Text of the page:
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Guest blogged on Opentextbooks.org

Guest blogged on Opentextbooks.org

FWK Cover

I wrote a guest blog for the College Open Textbooks Blog where I interviewed Dr. Miles McCrimmon about his recently published open textbook, The Flat World Knowledge Handbook for Writers. You can see that post in its entirety on the College Open Textbooks site. Enjoy.

 
 

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Open PhD – Year One in Review

Learn at computer

CC-BY-SA Lumaxart

It shocked me to realize an entire year has passed since I embarked on this journey last September 22nd. I have learned a lot, often in unexpected ways and from unexpected sources. I decided a progress update was necessary for those following along.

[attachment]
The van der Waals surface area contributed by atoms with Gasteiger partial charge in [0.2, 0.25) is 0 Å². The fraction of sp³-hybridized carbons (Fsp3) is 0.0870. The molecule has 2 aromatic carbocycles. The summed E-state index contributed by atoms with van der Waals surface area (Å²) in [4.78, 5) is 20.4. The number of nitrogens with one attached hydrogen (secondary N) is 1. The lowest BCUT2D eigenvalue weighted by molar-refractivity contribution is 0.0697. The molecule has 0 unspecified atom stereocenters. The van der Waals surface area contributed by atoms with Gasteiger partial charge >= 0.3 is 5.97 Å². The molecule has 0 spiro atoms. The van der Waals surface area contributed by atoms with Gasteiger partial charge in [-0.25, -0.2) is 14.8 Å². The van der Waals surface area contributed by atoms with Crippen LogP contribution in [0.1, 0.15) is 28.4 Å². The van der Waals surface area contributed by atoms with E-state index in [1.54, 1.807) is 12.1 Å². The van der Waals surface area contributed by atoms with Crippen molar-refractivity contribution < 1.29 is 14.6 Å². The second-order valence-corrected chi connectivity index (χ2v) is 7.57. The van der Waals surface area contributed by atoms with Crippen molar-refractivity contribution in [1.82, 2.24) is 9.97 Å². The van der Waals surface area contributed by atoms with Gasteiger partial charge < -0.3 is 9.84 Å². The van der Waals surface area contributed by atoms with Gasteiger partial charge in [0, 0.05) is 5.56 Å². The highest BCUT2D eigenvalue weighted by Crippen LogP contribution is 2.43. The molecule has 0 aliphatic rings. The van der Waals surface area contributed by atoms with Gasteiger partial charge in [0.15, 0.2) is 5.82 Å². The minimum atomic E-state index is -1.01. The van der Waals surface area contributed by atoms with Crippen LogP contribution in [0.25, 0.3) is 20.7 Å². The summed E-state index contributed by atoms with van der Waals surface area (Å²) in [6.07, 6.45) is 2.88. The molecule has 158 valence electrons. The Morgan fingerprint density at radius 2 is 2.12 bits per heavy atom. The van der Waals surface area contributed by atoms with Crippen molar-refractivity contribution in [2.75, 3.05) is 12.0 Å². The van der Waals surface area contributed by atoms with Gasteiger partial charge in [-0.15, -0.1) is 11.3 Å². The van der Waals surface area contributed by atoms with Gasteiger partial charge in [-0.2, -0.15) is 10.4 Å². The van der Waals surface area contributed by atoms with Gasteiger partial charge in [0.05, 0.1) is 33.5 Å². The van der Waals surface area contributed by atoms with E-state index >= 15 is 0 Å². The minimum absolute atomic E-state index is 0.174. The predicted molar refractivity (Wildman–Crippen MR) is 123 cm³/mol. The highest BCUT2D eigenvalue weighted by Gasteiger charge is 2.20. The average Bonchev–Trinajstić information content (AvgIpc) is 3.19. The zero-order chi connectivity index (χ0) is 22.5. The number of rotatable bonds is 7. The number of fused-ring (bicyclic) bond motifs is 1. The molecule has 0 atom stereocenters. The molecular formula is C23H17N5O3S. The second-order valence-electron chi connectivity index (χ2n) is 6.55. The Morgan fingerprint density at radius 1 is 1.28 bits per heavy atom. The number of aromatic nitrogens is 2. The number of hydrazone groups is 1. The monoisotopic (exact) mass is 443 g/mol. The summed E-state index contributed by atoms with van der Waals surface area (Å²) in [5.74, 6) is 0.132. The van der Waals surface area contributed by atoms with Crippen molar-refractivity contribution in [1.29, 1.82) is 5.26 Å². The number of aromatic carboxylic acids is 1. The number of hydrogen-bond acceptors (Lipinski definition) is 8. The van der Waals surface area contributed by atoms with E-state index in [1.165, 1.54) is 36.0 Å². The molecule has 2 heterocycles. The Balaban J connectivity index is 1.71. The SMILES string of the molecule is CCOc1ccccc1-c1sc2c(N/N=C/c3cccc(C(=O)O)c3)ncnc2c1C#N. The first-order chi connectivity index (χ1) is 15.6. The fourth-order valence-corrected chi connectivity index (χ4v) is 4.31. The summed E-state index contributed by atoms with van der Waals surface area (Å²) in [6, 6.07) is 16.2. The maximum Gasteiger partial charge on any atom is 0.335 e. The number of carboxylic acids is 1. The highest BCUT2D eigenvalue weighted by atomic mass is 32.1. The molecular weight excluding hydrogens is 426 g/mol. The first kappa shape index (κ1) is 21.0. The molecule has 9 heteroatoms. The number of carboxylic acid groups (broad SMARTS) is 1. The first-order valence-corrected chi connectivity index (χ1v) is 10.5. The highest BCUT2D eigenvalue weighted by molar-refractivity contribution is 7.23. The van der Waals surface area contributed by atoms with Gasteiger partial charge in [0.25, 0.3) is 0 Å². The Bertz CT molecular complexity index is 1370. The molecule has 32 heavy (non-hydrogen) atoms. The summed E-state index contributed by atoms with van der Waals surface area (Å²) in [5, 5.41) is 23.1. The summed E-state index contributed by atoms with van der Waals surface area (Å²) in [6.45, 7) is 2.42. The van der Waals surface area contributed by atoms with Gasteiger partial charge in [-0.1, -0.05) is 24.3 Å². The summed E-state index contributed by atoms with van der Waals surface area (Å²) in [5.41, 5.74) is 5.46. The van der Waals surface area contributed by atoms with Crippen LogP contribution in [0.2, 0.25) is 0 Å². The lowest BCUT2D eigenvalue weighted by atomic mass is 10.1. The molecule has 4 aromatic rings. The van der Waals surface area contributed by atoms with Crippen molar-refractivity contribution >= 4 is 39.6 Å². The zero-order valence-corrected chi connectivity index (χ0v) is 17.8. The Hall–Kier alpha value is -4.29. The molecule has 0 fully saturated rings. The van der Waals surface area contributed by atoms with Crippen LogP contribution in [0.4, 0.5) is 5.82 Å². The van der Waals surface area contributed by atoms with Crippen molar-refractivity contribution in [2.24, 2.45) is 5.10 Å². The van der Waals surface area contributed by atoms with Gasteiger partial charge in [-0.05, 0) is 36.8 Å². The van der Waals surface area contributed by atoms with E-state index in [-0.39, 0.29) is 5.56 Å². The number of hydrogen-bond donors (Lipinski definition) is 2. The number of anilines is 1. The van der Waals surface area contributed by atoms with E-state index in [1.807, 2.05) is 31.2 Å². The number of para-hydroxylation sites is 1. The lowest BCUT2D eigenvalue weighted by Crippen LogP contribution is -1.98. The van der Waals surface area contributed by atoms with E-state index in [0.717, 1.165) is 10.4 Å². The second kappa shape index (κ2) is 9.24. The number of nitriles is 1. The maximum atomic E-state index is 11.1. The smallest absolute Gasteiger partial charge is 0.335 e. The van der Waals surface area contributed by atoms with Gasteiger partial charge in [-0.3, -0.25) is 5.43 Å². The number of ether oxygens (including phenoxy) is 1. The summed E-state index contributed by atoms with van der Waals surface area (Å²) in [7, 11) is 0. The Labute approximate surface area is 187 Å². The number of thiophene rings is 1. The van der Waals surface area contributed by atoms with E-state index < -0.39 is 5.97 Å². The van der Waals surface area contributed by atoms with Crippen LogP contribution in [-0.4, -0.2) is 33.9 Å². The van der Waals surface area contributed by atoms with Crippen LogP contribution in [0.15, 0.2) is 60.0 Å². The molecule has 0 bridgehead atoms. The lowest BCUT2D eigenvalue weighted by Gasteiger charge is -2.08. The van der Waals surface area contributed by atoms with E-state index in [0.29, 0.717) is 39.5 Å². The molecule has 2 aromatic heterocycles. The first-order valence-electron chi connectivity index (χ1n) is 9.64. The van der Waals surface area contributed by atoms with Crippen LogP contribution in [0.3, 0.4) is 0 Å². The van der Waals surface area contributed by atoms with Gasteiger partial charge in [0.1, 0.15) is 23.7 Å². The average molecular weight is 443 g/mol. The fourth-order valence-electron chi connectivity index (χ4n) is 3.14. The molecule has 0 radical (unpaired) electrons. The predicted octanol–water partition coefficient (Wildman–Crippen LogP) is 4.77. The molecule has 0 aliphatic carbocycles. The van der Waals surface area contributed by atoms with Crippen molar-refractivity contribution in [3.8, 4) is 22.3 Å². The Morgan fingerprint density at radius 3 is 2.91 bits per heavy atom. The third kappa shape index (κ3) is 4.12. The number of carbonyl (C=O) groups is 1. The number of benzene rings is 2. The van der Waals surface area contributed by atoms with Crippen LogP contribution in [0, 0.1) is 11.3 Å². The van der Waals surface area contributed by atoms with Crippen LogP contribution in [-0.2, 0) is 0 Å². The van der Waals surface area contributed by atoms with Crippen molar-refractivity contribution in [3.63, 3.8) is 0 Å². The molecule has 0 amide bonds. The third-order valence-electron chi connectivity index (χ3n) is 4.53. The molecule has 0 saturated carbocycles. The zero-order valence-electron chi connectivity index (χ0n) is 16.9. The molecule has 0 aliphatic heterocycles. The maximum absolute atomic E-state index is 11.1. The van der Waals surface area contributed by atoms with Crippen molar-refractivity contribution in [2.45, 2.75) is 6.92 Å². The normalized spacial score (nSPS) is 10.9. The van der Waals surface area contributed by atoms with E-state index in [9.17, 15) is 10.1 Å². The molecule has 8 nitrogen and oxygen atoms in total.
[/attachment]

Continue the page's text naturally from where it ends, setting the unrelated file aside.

First, a bit of a recap. On that fateful declarative day, I wrote this:

I am going to create my own Ph.D. program via open education using open courseware. My degree will be in Educational Technology with an emphasis in (what else?) Open Education as the Great Equalizer. As the tag line to my blog states: it will be all the learning, with none of the “doc”-uments. (Or none of the “cred”-entials). But I will have the knowledge; and, in the end, isn’t that the most important thing? (Oh, and I will still have my $45,000).

In the next few posts, I will lay out my 4 year plan – with help from the Twittersphere, blog readers, my advisors, and hopefully some subscribers. I plan on completing research and a dissertation as well – no shortcuts here. My first advisor – Dr. Kay Lehmann is a blogger, online instructor, book author, and course developer. I look forward to finding a few more Ph.D./Ed.D volunteers in my grand experiment.

Will this work? Can it be done? Can we make it rigorous enough to be equal to an actual online Ph.D program? Join me on this journey. Your feedback and suggestions are welcome!